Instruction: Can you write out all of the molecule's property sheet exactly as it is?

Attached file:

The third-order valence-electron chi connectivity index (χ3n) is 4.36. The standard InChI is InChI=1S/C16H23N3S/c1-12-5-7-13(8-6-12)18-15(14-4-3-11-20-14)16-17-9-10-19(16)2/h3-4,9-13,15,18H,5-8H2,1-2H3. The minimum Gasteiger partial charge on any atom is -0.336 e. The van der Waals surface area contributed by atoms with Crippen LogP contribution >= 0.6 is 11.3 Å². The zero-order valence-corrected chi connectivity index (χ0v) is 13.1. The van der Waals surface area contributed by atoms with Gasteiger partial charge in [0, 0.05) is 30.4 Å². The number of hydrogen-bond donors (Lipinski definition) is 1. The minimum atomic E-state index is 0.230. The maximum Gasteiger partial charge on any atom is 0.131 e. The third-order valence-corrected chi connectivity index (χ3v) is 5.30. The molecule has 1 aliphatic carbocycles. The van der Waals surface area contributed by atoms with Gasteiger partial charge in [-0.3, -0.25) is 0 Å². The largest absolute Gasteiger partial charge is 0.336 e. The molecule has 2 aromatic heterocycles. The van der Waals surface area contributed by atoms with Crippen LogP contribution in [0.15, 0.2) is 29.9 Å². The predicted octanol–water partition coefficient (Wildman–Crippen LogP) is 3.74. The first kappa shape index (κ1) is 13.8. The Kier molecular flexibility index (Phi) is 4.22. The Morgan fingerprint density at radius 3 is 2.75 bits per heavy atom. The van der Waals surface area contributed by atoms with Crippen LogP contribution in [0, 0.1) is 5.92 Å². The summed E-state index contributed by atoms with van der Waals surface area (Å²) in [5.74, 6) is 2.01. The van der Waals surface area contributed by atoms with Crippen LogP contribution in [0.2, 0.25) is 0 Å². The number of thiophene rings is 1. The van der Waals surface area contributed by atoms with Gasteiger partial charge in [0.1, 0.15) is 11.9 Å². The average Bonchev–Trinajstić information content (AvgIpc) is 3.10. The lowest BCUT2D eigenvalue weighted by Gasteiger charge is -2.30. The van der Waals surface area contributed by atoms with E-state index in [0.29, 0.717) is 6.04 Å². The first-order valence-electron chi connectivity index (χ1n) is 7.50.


The third-order valence-electron chi connectivity index (χ3n) is 4.36. The standard InChI is InChI=1S/C16H23N3S/c1-12-5-7-13(8-6-12)18-15(14-4-3-11-20-14)16-17-9-10-19(16)2/h3-4,9-13,15,18H,5-8H2,1-2H3. The minimum Gasteiger partial charge on any atom is -0.336 e. The van der Waals surface area contributed by atoms with Crippen LogP contribution >= 0.6 is 11.3 Å². The zero-order valence-corrected chi connectivity index (χ0v) is 13.1. The van der Waals surface area contributed by atoms with Gasteiger partial charge in [0, 0.05) is 30.4 Å². The number of hydrogen-bond donors (Lipinski definition) is 1. The minimum atomic E-state index is 0.230. The maximum Gasteiger partial charge on any atom is 0.131 e. The third-order valence-corrected chi connectivity index (χ3v) is 5.30. The molecule has 1 aliphatic carbocycles. The van der Waals surface area contributed by atoms with Gasteiger partial charge in [-0.3, -0.25) is 0 Å². The largest absolute Gasteiger partial charge is 0.336 e. The molecule has 2 aromatic heterocycles. The van der Waals surface area contributed by atoms with Crippen LogP contribution in [0.15, 0.2) is 29.9 Å². The predicted octanol–water partition coefficient (Wildman–Crippen LogP) is 3.74. The first kappa shape index (κ1) is 13.8. The Kier molecular flexibility index (Phi) is 4.22. The Morgan fingerprint density at radius 3 is 2.75 bits per heavy atom. The van der Waals surface area contributed by atoms with Crippen LogP contribution in [0, 0.1) is 5.92 Å². The summed E-state index contributed by atoms with van der Waals surface area (Å²) in [5.74, 6) is 2.01. The van der Waals surface area contributed by atoms with Crippen LogP contribution in [0.2, 0.25) is 0 Å². The number of thiophene rings is 1. The van der Waals surface area contributed by atoms with Gasteiger partial charge in [0.1, 0.15) is 11.9 Å². The average Bonchev–Trinajstić information content (AvgIpc) is 3.10. The lowest BCUT2D eigenvalue weighted by Gasteiger charge is -2.30. The van der Waals surface area contributed by atoms with E-state index in [0.29, 0.717) is 6.04 Å². The first-order valence-electron chi connectivity index (χ1n) is 7.50.